The wine that ‘came to life unexpectedly’

The lowdown on the new orange wine from Poderi dal Nespoli and two other exciting new releases from Italy…


Winemaker Soledad Adriasola: “Orange Wine is a project that holds a special place in my heart”

The wine that ‘came to life unexpectedly’
  • Chris Boiling
  • 2024-05-08
The new wine from Poderi dal Nespoli, a winery nestled in Forlì in Romagna, ‘came to life unexpectedly’. It is an orange wine which elevates the varietal characteristics of two grapes – Pinot Bianco and Trebbiano.
The grapes for the Orange Wine Rubicone IGT Bianco come from two of Poderi dal Nespoli’s historic vineyards: Dogheria for Pinot Bianco and Mastalsò for Trebbiano.

“Orange Wine is a project that holds a special place in my heart,” according to winemaker Soledad Adriasola (main photo). “It’s our first and only orange wine that came to life unexpectedly. During the 2020 harvest, a technical glitch disrupted our plans for the Pinot Bianco grapes’ pre-fermentative cryomaceration, leaving us unable to control the temperatures. In a bold move to salvage the fruit, we decided to proceed with fermentation while maintaining skin contact, a process we repeated separately for the Trebbiano grapes.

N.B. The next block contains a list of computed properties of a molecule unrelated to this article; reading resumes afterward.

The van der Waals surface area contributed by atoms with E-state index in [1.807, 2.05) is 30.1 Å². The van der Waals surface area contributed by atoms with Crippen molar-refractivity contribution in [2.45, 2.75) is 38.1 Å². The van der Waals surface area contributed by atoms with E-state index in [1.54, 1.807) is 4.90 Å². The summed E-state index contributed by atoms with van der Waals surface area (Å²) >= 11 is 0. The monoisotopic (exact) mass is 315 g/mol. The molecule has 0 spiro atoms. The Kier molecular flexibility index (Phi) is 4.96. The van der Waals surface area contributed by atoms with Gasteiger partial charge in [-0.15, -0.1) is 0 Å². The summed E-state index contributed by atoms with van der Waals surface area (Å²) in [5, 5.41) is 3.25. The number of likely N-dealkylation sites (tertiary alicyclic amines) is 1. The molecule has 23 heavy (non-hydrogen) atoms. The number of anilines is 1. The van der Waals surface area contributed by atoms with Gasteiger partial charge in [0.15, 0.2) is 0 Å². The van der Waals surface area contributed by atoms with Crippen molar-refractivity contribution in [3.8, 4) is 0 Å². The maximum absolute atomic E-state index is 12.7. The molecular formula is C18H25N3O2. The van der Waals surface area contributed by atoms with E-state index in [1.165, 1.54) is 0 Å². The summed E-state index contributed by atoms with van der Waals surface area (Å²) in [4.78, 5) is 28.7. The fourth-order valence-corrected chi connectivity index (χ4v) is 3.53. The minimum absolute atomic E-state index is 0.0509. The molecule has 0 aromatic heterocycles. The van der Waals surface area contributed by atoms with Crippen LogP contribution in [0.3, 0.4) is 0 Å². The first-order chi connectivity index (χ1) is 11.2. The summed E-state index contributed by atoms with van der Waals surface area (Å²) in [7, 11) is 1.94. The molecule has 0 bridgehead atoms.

“The outcome of this impromptu experiment was nothing short of remarkable: a wine that captures the aromatic intensity of a macerated white, yet retains the elegance, cleanliness, and varietal purity characteristic of our wines. Trebbiano’s body and structure seamlessly intertwine with Pinot Bianco’s acidity and fruity aromas, heightened by a 3% component of grapes subjected to appassimento. From that moment on, this serendipitous wine has become a favourite among our team and customers alike.”
After destemming and crushing, fermentation with the skins and maceration lasts for 30 days. Then, the skins are gently pressed. The wine is then matured on fine lees for at least three months.

‘It marks a significant step forward’

Zaccagnini adds riserva to its Tralcetto line

At the heart of Zaccagnini’s portfolio lies Tralcetto, a collection of wines adorned with a vine shoot tied by hand around the bottle neck. It symbolises the Abruzzo winery’s deep-rooted commitment to quality and craftsmanship.
Traditionally, the lineup comprises six wines – including Montepulciano d’Abruzzo, Trebbiano d’Abruzzo, Cerasuolo d’Abruzzo and Pecorino – but there’s a new addition this year: a Montepulciano d’Abruzzo Riserva.
“Tralcetto Montepulciano d’Abruzzo Riserva embodies our commitment to revitalise this distinctive Zaccagnini line,” states Giacomo Tarquini, marketing director of the Argea Group. “With this new release, we stay true to the line’s stylistic signature while presenting one of the most exceptional interpretations of the DOC. It marks a significant step forward in both quality and positioning within a collection that has been bringing Abruzzo’s wine to tables around the globe for 40 years.”